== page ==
Higher Supply Chain Security with Lower Cost: Lessons from Total Quality Management
Stanford GSB Research Paper No. 1824
29 Pages Posted: 9 Jan 2004
Date Written: October 19, 2003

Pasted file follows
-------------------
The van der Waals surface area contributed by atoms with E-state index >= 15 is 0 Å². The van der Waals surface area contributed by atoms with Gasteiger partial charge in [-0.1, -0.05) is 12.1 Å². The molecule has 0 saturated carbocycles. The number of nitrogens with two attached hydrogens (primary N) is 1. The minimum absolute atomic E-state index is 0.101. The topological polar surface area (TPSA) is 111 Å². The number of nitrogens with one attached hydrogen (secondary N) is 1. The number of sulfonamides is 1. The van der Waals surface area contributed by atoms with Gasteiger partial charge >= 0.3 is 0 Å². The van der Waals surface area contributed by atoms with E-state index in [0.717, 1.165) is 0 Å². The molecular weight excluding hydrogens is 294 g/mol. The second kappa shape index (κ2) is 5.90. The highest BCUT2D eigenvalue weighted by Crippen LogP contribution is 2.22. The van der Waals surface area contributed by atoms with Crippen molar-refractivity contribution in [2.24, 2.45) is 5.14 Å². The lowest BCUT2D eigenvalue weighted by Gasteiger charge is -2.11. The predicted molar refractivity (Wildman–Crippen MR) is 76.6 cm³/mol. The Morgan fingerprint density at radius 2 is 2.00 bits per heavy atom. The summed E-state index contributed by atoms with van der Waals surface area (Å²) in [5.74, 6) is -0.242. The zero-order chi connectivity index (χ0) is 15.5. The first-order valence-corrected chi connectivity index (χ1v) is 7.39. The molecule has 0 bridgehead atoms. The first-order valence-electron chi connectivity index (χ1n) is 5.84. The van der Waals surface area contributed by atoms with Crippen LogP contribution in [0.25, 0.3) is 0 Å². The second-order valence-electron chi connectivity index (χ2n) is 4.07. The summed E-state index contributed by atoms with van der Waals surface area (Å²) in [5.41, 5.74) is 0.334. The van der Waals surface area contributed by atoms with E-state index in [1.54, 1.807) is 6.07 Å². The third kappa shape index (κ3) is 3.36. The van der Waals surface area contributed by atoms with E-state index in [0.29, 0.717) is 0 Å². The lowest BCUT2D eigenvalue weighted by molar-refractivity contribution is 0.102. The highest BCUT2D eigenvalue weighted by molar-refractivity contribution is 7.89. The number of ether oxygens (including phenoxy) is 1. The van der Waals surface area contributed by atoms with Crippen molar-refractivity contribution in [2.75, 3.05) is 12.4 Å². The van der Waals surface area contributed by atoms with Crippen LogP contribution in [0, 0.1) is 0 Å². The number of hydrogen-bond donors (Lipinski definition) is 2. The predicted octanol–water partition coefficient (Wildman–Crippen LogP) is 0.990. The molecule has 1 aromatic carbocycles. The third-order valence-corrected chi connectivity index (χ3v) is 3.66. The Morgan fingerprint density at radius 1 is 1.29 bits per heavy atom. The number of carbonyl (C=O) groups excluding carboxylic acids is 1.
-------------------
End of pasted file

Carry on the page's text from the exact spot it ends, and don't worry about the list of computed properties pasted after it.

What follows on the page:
Supply chain security has become a major concern to the private and public sector, after the disastrous event of September 11, 2001. Prior to September 11, 2001, supply chain security concerns were related to controlling theft and reducing contraband such as illegal drugs, illegal immigrants, and export of stolen goods. But after September 11, 2001, the threat of terrorist attacks has heightened the need to assure supply chain security. The public is of course concerned with the potential of having weapons of mass destruction embedded in the shipments through the supply chain. In addition, the private sector is concerned with the costs of assuring security, and the potential disruptions associated with real or potential terrorist acts. Governments and industry have all responded with proposals to create more confidence in supply chain security, while maintaining smooth flows of goods and services in a global supply chain. One of the most effective strategies may be to apply the lessons of successful quality improvement programs. In this paper, we describe how the principles of total quality management can actually be used to design and operate processes to assure supply chain security. The central theme of the quality movement - that higher quality can be attained at lower cost by proper management and operational design - is also applicable in supply chain security. By using the right management approach, new technology, and re-engineered operational processes, we can also achieve higher supply chain security at lower cost. We will demonstrate how this can be done with a quantitative model of a specific case example.
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